Like many, I am looking forward to electing some new leadership in Leonardtown. Cindy Jones is a fiscal conservative who is committed to accountability and transparency in county government. She understands sound fiscal management and will not vote to raise the property tax or piggyback tax rates. To learn more about Cindy and her platform go to Mary Bailey Leonardtown, MD

Lenny’s Provides a ‘Night to Remember’ On Aug. 21, 2010, Helpful Hooves Equine Therapy Inc. held its first formal dinner dance at Lenny’s Restaurant in California, Md. Helpful Hooves is a nonprofit organization that was formed in 2006 to improve the lives of person with disabilities. We hold monthly theme parties at St. Clair Farm free of charge for this special needs adult population.. This year to create an event that would be extra special we decided to have a formal dinner dance, an event that this disabled population rarely gets to enjoy. Dan Rebarchick, the owner of Lenny’s

generously provided the use of his new banquet room as well as dinner for over 40 participants. He certainly made the event, “A Night to Remember.” I would like to thank the Rebarchick family, Pam Veitch our Special Friends DJ, and our many friends and family members who donated their time and talent to make the evening an event that these special needs young adults will remember for a lifetime. Sheral St. Clair, president Helpful Hooves Equine Therapy, Inc.

Letters Continued Page 10 James Manning McKay - Founder Eric McKay -Associate Tobie Pulliam - Office Sean Rice - Angie Stalcup - Graphic Andrea Shiell - Reporter - Education, Chris Stevens - Reporter - Guy Leonard - Reporter - Government, Sales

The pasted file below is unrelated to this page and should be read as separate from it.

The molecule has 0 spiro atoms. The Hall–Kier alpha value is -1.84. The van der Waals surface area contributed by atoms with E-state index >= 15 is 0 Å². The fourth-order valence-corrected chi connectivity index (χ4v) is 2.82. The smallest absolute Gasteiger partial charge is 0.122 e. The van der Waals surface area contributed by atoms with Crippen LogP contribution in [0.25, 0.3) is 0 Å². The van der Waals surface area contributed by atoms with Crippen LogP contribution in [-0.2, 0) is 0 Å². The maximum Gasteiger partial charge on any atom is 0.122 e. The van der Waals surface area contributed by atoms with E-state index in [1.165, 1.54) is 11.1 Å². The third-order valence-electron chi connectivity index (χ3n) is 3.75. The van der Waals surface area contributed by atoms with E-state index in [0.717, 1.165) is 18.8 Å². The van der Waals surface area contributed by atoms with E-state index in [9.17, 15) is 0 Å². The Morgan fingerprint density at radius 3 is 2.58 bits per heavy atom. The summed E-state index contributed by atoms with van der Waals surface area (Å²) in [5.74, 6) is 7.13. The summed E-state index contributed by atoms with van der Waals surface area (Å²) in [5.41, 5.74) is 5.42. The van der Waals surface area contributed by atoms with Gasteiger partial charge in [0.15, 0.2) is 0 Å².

for the love of


The County Times

“Speaking to Seniors” a 3-part Series

Cedar Lane Apartments and St. Mary’s Nursing Center have partnered to present “Speaking to Seniors,” a three-part speaker series designed to educate senior citizens and their families on some of the issues facing today’s aging population. Each event will take place at the College of Southern Maryland Leonardtown campus Bldg A, Room 206. All events are free and open to the public. Advanced registration is recommended. The opening event on Thursday, Sept. 16, is titled “Estate Planning 101: Wills, Advanced Directives, General Powers of Attorney” and will be presented by Joann M. Wood of Dugan, McKissick, Wood & Longmore, L.L.C. Ms. Wood specializes in Real Estate, Estate

Planning and Probate law. Thursday, Sept. 23, Steve Gurney, founder and publisher of the award-winning Guide to Retirement Living SourceBook will speak to the audience about the process involved in moving into a senior living community. Wrapping up the series on Thursday, Sept. 30, will be a presentation by Sharon Nicholson, LPN, St. Mary’s Nursing Center titled, “Recognizing and Addressing the Signs of Dementia.” Ms. Nicholson has 19 years of clinical nursing experience primarily in geriatrics, specifically in Long Term Care. To register, please call Cedar Lane Apartments at 301.475.8966 x 32 or email